Hi! I believe I can be of help with this issue.
300.40 is the diagnostic code (both in ICD-9, which is what insurance companies have us report the diagnoses in, and DSM-IV which is the psychiatric diagnostic coding system) for dysthymic disorder. What is that?
Well, without getting too technical, dysthymic disorder is one of the depressive disorders.
In order to truly understand the diagnosis, though, I will have to explain that a clear difference between Dysthymia and Major Depressive Disorder (MDD) doesn't exist. Functionally, I can tell you that the difference is a matter of how long the problem has manifested. If it's lasted without abating longer than a few months, it's going to be Dysthymic Disorder. Otherwise it will be MDD. Here's how the Diagnostic and Statistical Manual classifies them so you can see for yourself and get a better idea. Let's look at it and then I'll continue. Here's the entry for MDD:
Major Depressive Episode
A. Five (or more) of the following symptoms have been present during the same 2-week period and represent a change from previous functioning; at least one of the symptoms is either (1) depressed mood or (2) loss of interest or pleasure.
Note: Do note include symptoms that are clearly due to a general medical condition, or mood-incongruent delusions or hallucinations.
(1) depressed mood most of the day, nearly every day, as indicated by either subjective report (e.g., feels sad or empty) or observation made by others (e.g., appears tearful). Note: In children and adolescents, can be irritable mood.
(2) markedly diminished interest or pleasure in all, or almost all, activities most of the day, nearly every day (as indicated by either subjective account or observation made by others)
(3) significant weight loss when not dieting or weight gain (e.g., a change of more than 5% of body weight in a month), or decrease or increase in appetite nearly every day. Note: In children, consider failure to make expected weight gains.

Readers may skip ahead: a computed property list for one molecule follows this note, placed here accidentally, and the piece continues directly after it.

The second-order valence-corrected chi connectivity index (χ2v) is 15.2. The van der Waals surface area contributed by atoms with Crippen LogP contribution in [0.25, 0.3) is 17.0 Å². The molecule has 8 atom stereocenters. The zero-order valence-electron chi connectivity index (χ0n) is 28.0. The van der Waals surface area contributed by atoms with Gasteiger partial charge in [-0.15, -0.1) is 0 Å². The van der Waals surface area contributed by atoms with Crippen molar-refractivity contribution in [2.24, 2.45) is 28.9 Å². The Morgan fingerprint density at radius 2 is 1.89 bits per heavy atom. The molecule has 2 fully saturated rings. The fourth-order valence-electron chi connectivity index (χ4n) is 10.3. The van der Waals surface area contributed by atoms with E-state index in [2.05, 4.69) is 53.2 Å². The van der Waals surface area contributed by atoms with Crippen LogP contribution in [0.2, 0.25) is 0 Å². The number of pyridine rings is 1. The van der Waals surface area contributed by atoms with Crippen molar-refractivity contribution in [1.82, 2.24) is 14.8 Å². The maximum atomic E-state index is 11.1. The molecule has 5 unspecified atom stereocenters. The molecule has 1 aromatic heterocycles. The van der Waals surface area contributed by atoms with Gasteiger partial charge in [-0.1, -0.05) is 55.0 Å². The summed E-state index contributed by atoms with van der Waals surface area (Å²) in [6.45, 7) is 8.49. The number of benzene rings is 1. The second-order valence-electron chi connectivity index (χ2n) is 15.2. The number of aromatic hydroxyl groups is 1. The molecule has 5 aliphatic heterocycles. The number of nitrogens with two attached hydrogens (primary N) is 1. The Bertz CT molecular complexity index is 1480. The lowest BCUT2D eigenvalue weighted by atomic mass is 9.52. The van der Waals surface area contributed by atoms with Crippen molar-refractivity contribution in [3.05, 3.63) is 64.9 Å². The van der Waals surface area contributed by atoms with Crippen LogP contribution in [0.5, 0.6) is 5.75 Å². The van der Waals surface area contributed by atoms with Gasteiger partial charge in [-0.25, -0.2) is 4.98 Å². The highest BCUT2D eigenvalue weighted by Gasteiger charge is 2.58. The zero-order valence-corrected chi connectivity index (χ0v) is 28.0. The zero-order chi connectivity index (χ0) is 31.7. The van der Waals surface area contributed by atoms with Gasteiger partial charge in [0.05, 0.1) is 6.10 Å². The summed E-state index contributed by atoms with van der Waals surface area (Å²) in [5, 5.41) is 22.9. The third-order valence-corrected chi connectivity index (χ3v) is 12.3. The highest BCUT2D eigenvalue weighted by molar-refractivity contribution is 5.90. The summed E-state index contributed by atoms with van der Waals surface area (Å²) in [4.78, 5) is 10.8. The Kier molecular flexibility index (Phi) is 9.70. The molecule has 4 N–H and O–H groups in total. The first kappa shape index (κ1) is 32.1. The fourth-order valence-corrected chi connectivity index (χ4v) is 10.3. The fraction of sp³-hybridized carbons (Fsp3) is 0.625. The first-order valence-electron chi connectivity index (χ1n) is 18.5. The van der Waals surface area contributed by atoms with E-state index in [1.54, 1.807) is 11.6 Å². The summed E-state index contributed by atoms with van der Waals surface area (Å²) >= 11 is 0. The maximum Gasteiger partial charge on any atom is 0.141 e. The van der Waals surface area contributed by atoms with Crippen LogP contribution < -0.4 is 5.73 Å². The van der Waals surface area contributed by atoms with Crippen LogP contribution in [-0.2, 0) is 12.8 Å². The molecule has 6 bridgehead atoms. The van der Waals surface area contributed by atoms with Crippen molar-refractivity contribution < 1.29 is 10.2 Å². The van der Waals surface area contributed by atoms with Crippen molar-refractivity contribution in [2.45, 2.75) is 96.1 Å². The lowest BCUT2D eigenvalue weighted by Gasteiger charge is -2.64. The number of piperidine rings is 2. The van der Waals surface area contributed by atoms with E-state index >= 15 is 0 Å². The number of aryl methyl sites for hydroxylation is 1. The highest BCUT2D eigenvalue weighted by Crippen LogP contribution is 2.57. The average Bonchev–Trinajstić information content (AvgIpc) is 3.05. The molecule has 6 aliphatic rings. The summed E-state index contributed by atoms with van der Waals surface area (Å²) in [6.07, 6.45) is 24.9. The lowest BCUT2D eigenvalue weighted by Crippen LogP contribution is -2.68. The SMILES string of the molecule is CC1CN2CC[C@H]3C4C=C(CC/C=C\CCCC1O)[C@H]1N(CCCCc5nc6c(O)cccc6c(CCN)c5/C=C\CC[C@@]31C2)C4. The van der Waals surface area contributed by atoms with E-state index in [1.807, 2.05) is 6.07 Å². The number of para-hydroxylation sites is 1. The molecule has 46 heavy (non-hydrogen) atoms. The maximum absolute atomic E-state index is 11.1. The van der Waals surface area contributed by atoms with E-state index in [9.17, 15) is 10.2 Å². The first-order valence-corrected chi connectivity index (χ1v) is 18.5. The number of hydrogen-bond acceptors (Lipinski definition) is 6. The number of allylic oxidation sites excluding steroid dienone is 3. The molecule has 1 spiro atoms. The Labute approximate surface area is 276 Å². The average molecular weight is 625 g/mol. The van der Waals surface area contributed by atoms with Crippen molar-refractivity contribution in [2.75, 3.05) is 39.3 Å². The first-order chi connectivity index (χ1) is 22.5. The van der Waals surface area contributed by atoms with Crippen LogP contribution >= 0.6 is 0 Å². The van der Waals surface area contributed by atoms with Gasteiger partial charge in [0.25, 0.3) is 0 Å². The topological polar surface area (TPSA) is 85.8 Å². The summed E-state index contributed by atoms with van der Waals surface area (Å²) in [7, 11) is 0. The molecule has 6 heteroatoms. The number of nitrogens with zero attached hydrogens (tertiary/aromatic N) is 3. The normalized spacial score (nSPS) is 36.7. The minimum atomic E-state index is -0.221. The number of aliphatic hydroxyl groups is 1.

(4) insomnia or hypersomnia nearly every day
(5) psychomotor agitation or retardation nearly every day (observable by others, not merely subjective feelings of restlessness or being slowed down)
(6) fatigue or loss of energy nearly every day
(7) feelings of worthlessness or excessive or inappropriate guilt (which may be delusional) nearly every day (not merely self-reproach or guilt about being sick)
(8) diminished ability to think or concentrate, or indecisiveness, nearly every day (either by subjective account or as observed by others)
(9) recurrent thoughts of death (not just fear of dying), recurrent suicidal ideation without a specific plan, or a suicide attempt or a specific plan for committing suicide
B. The symptoms do not meet criteria for a Mixed Episode.
C. The symptoms cause clinically significant distress or impairment in social, occupational, or other important areas of functioning.
D. The symptoms are not due to the direct physiological effects of a substance (e.g., a drug of abuse, a medication) or a general medical condition (e.g., hypothyroidism).
E. The symptoms are not better accounted for by Bereavement, i.e., after the loss of a loved one, the symptoms persist for longer than 2 months or are characterized by marked functional impairment, morbid preoccupation with worthlessness, suicidal ideation, psychotic symptoms, or psychomotor retardation.